With 25 tons of glass and 5,000-pound I-beams, the architect creates a cottage to withstand any storm.
Prompted by her journalist partner, the choreographer and dancer Elizabeth Streb domesticates.
An apartment at the Apthorp is a lone outpost of the kind of bohemian family life that renters could once have there.
A couple’s tale of lost love has a familiar arc, and an epilogue that has become increasingly familiar as well, as unwanted houses become prisons rather than cocoons.
Even as many people are being more cautious than ever about spending, some homeowners are deciding that it’s a good time to renovate.
Five designers were asked to remake a room for people in and around the city who had recently lost their jobs, spending no more than $300.
The Times asked a designer to help a West Coast transplant display her extensive photo collection in her Jersey City home.
Temples and palaces in India inspire a low-cost, hot-pink room in a New York apartment.
An interior designer helps a couple solve a New York puzzle: where to put the baby, on a $5,000 budget.
“Designers Here and There: Inside the City and Country Homes of America’s Top Decorators” documents the wide array of spaces designers create for themselves.
An American moving back to New York from Afghanistan had $10,000 to spend on furnishing his Chelsea apartment. The Times asked the designer Richard Mishaan to help him resettle.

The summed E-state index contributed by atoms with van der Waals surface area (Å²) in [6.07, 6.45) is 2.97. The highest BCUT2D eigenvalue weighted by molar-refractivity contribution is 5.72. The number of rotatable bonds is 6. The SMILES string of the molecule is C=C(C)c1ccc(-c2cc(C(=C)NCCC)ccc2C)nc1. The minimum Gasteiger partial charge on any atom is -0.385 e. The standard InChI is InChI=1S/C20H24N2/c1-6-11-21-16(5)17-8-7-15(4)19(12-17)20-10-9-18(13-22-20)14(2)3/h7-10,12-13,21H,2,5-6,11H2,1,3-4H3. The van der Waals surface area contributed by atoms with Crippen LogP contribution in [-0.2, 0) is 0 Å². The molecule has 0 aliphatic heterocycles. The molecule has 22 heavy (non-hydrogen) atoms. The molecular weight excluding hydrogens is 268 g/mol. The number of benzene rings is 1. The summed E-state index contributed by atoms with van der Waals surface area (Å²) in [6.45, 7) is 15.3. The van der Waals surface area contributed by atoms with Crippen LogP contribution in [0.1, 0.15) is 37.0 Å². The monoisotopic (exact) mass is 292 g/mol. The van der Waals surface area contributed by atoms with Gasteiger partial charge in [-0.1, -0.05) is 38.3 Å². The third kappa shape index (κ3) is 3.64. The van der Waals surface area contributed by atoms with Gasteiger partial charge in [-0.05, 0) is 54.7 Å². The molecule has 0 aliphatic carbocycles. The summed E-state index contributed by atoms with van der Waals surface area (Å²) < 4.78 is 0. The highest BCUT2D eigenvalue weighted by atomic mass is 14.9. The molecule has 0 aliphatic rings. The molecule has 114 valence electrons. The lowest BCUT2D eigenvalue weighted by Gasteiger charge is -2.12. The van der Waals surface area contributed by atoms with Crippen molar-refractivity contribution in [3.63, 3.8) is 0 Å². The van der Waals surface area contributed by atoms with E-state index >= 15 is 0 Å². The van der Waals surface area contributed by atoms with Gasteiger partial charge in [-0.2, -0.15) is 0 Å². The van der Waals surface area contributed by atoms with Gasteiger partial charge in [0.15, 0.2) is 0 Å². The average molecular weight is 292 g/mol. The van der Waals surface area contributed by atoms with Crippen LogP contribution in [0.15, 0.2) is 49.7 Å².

When a young couple discovers the difficulty of making a home on a relatively small budget, it’s time to bring in the design professional for guidance.
A client and her designer trade ideas (and barbs) en route to a happy ending on a tight budget.
A reader’s Brooklyn loft gets a makeover on a $5,000 budget with the help of a professional designer, who took the space from stark to sleek just in time for a party with colleagues.
After the success of this summer’s cash-for-clunkers program, retailers and manufacturers are introducing trade-in programs for everything from outdated entertainment centers to used mattresses.
Joan DeJean, author of “The Age of Comfort: When Paris Discovered Casual — And the Modern Home Began,” explains how the sofa was an agent of cultural change.
Taking a cue from fashion, furniture companies are pushing their customers to accessorize. A necklace for your bed anyone?
The overseas market for American-made luxury furnishings, though small, is rising.
Tim Copeland, a Vermont furniture maker who has exclusive rights to produce Frank Lloyd Wright’s furniture, was reviewing drawings at the Taliesin West archives in Scottsdale, Ariz., last year when he made a surprising discovery. Among the drawings…
Ann Sullivan, a professional organizer, shopped for storage containers that make organizing appealing.
Ron Rezek, the founder and owner of the Modern Fan Company in Ashland, Ore., went shopping for portable fans.
Dr. Andrew H. Dent, a consultant who researches textiles and helps designers find materials, searched for outdoor cushions that would survive the summer.
Porcelain, one of Thomas O’Brien’s new rugs for Safavieh Couture, features a series of childlike depictions of Chinese vases.
Just as Brooklyn has become a center for locally produced, handcrafted food, it has also developed a broad population of independent, often artisanal designers.
Taschen has created a facsimile edition of 265 issues of Arts & Architecture magazines.